At the time of this writing, the bid on Action Comics Number 1 stood at $277,300 with exactly 10 days, 5 hours and 39 minutes left in Metropolis Collectibles’ online auction and Stephen Fishler, the company’s founder and Brooklyn product who started selling comic books at the tender age of 10 in Bensonhurst, couldn’t be happier.
“I love the chase,” the 41-year-old says. “Buying the next great comic book or movie poster or piece of art.”
The quest for Action Comics number 1 started just a few months ago when Fishler received a call telling him about a gentleman on the West Coast who had purchased an original copy of the first-ever Superman comic book for the whopping sum of 35 cents back in 1950 when he was 9-years-old. Not only did the man still have the issue, but he was ready to sell. It was the “holy grail” of the comic book world.
DC Comics published a reprint of Action Comics number 1 in 1974 and more than a few neophyte collectors with dollars signs in their eyes have mistaken it for the original. But Fishler knew he had something real.
“We knew it was an original because we were called by an antique dealer who said the same guy came in and showed it to him,” he explains.
Superman - the only survivor of the doomed planet of Krypton - was a totally new and unusual character when he first made his Action Comics debut in 1938. Since then, of course, the “Man of Steel” has gone on to become an iconic figure in pop culture fighting for truth, justice and the American way.
“This is the one that started it all,” Fishler says. “There was no such thing as a super hero before it. No flying man. Comics weren’t even that popular. It’s the single most important event in comic book history.”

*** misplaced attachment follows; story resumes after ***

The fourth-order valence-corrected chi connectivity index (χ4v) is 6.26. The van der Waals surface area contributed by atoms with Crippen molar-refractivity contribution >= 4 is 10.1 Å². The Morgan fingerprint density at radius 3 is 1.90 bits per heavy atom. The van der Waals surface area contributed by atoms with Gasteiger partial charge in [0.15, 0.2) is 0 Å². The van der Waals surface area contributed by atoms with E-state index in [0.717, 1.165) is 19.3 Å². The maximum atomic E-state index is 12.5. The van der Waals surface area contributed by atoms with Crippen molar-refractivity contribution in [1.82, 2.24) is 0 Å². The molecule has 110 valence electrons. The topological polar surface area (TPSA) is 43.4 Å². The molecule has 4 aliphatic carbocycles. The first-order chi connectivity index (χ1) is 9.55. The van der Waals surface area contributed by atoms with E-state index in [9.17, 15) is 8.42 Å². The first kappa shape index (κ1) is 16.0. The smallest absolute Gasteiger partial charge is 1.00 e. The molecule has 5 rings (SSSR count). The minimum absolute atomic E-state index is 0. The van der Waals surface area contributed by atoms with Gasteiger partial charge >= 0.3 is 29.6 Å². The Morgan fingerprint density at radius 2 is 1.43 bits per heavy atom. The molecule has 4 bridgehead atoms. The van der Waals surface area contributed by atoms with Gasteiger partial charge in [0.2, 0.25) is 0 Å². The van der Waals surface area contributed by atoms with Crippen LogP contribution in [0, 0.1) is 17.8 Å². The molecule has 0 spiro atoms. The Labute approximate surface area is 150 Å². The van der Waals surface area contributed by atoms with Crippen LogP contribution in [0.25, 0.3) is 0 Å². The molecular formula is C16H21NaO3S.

Blockbuster deals began early for Fishler.
“I think the 1st comic I ever sold was a Captain America number 1 from 1941,” he recalls. “Bought it for $500 and sold it for $700.”
Fischler has come across other original copies of Action Comics Number 1 in the past, but he says that this one is “a treat” because it was not part of any known collection - a true discovery.
“Lots of kids bought comic books in the ‘50s, but almost all of them eventually tossed them out,” Fischler. says “This guy understood its value and took good care of it – that almost never happens, either.”
Right now, the owner of the rare Superman comic book chooses to remain anonymous and Fishler won’t talk about the deal, but he does say that the auction might attract high-powered collectors and known Superman enthusiasts like Jerry Seinfeld, Shaquille O’Neill and Nicholas Cage.
Economically speaking, it just might also be a very savvy move on somebody’s part.
“While the real estate market and stock market keep falling, comic book sales remain very strong,” Metropolis Collectibles co-owner Vincent Zurzolo says. “Some people are taking their money out of low-interest bank accounts and under-performing stocks and investing in hard assets like comics, coins, and other collectibles. A hard asset is an appealing alternative to a soft stock market.”